By Jeffrey Chiang Choong Luin

Lack of science students means lack of engineers

The announcement by the deputy prime minister on 6th November 2012 that only 20 percent of all students in schools are enrolled in the Science stream is certainly an issue of serious concern.

The immediate action by the government in addressing the issue by providing incentives to encourage and to support students pursuing Science in schools is to be highly applauded.

The Institution of Engineers, Malaysia (IEM) is aware of the declining number of Science students and has initiated the setting up of engineering clubs in schools since the beginning of this year.

The clubs share the same objective of encouraging more students to study Science and we hope that the government will give its full support to this IEM initiative to help make it a success.

Certainly, amongst other reasons, a 'responsive' curriculum and truly dedicated teachers will also help sustain the interest in science in schools.

Why are Science students in schools important? In short, Science students are the resource from which universities produce future engineers.

Any shortfall will hinder the progress of the nation to reach developed status.

There will certainly be many reasons contributing to the lack of students in the Science stream in schools but the IEM is of the opinion that career prospects will be a major factor in the decision by any student in choosing his or her career options.

In particular, the IEM has always believed that the public service, by virtue of it being the largest employer in the country, should set an exemplary role in making its highest posts such as that of Ketua Setiausaha Negara (KSN), Ketua Setiausaha (KSU) and other top posts open to all science-based professionals, including engineers.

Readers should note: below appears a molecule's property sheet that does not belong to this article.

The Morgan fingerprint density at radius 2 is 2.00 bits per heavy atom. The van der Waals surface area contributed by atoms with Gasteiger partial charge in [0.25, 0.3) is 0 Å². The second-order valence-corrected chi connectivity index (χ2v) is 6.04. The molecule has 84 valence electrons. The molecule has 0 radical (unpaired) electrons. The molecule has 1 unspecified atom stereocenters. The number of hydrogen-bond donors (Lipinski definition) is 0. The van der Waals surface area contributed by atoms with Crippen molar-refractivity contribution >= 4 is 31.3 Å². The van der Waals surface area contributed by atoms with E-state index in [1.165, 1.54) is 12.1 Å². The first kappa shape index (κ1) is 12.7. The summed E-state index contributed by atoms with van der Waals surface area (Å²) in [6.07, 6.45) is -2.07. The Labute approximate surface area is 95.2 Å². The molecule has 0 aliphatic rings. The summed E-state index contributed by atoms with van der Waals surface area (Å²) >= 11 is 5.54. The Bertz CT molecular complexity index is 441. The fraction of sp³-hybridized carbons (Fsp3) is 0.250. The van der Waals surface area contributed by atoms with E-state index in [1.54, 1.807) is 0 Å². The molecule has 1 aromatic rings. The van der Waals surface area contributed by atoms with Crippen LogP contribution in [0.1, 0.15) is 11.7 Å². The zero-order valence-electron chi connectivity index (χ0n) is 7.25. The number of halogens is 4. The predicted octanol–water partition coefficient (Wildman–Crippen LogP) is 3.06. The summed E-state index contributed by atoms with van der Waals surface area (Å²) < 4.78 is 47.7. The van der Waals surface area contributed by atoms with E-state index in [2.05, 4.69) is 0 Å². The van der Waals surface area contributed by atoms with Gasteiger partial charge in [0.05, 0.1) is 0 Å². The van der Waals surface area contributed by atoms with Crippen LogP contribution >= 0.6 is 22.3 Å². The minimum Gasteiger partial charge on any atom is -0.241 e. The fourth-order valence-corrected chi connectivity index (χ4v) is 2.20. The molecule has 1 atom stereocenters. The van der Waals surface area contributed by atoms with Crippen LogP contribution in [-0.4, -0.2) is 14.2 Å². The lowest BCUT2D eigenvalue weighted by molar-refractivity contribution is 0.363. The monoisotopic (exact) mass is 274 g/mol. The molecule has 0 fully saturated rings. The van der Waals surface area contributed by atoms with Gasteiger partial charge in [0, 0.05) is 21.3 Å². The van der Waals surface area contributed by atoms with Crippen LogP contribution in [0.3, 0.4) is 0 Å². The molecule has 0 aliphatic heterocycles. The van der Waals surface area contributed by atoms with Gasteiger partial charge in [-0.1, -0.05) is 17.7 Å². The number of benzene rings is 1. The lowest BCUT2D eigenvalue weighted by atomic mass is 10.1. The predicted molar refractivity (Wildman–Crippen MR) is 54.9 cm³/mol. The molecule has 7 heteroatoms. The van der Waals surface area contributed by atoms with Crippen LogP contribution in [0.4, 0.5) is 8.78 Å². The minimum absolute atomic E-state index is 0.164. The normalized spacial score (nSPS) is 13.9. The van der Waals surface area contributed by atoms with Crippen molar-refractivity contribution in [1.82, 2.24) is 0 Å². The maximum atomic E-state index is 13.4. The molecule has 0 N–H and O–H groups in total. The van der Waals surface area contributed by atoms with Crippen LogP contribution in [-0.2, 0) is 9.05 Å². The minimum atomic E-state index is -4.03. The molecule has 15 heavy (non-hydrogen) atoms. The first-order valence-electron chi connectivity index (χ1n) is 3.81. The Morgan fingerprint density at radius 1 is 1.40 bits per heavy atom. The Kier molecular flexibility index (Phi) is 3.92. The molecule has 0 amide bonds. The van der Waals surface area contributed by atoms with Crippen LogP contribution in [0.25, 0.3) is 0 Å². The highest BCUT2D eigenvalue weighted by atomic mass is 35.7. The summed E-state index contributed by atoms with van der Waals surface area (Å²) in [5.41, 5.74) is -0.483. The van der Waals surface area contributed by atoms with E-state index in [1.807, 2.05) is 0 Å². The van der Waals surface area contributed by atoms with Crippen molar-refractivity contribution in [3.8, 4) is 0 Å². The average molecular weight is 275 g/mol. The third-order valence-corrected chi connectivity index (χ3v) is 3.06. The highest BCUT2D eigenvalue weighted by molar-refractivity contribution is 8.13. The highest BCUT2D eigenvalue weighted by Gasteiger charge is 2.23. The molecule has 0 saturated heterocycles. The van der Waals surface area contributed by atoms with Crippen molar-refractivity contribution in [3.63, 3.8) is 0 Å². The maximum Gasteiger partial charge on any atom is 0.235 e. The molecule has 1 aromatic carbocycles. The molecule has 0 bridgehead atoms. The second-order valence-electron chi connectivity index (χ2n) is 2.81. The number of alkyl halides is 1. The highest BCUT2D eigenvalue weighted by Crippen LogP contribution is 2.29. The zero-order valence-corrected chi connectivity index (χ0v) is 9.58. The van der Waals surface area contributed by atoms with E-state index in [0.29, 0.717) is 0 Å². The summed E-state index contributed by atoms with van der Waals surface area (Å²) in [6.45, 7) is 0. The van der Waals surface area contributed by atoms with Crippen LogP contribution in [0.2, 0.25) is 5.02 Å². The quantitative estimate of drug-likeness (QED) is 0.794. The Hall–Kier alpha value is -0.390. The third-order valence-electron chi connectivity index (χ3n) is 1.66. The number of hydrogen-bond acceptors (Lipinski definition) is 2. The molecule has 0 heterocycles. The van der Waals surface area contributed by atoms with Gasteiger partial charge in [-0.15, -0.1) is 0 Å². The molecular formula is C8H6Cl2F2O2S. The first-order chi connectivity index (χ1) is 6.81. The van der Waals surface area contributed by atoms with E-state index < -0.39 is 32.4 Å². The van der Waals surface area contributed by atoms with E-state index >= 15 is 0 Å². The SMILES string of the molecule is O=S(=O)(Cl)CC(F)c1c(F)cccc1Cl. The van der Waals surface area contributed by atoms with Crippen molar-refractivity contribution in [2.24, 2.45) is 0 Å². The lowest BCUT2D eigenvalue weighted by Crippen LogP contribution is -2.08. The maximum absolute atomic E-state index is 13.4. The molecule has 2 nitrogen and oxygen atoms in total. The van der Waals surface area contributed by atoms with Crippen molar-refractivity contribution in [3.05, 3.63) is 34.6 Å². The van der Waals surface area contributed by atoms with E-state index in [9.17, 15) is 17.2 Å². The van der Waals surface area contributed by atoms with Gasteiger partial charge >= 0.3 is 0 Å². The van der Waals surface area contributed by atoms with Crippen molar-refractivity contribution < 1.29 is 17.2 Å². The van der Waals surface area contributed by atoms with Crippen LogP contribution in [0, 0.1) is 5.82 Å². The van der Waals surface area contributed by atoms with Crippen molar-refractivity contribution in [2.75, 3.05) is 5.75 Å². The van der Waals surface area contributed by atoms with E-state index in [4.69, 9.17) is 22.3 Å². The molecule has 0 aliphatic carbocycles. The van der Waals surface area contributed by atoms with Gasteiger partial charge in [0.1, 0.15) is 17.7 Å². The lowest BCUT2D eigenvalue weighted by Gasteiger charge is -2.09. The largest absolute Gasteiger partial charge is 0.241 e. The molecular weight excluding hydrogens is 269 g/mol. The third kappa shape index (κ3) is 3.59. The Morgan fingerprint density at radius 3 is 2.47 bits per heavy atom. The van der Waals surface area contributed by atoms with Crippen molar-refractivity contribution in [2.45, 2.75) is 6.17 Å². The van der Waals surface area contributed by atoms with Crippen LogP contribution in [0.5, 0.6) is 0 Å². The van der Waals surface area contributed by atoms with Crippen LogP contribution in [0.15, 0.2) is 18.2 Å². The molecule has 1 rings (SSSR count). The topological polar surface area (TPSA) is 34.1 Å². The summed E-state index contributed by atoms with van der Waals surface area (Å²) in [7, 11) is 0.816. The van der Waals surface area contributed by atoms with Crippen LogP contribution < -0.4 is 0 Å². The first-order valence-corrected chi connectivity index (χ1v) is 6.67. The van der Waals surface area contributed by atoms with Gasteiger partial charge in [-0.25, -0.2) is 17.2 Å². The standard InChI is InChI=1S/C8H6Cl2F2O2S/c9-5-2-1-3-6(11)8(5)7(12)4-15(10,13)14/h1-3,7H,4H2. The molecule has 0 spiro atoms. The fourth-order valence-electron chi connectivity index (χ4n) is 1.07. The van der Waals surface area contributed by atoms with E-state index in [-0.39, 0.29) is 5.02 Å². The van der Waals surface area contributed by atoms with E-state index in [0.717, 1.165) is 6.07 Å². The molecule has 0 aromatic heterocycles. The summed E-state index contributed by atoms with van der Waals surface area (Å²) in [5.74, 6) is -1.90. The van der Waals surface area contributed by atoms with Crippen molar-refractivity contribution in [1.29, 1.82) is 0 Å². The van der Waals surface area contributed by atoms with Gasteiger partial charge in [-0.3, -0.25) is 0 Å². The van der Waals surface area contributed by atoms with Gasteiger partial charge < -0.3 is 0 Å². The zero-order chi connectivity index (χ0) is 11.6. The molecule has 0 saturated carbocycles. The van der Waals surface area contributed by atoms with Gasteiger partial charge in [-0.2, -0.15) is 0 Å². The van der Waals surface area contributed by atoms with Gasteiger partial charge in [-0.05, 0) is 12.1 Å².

Such a structured pathway is currently not available which means that engineers and other science-based professionals can at best be the head of a department.

Providing a structured pathway to the top will be a positive step that will rightfully place science and engineering on par with other non-science based professionals.

It will be the biggest motivator to students and their parents towards the study of Science.

At the same time, if this matter is not addressed, engineers and other science-based professionals will opt not to join the public sector resulting in the loss of valuable talent to the government with the accompanying risk of not being able to implement the many infrastructure projects that the government needs to undertake.

The IEM hopes that the Special Review Commission on Civil Service Transformation will give due consideration to such implications in its revamp of the civil service. If there is a need, the IEM will be pleased to offer its advice to the commission.


IR. PROF. DR JEFFREY CHIANG CHOONG LUIN is honorary secretary of theInstitution of Engineers, Malaysia.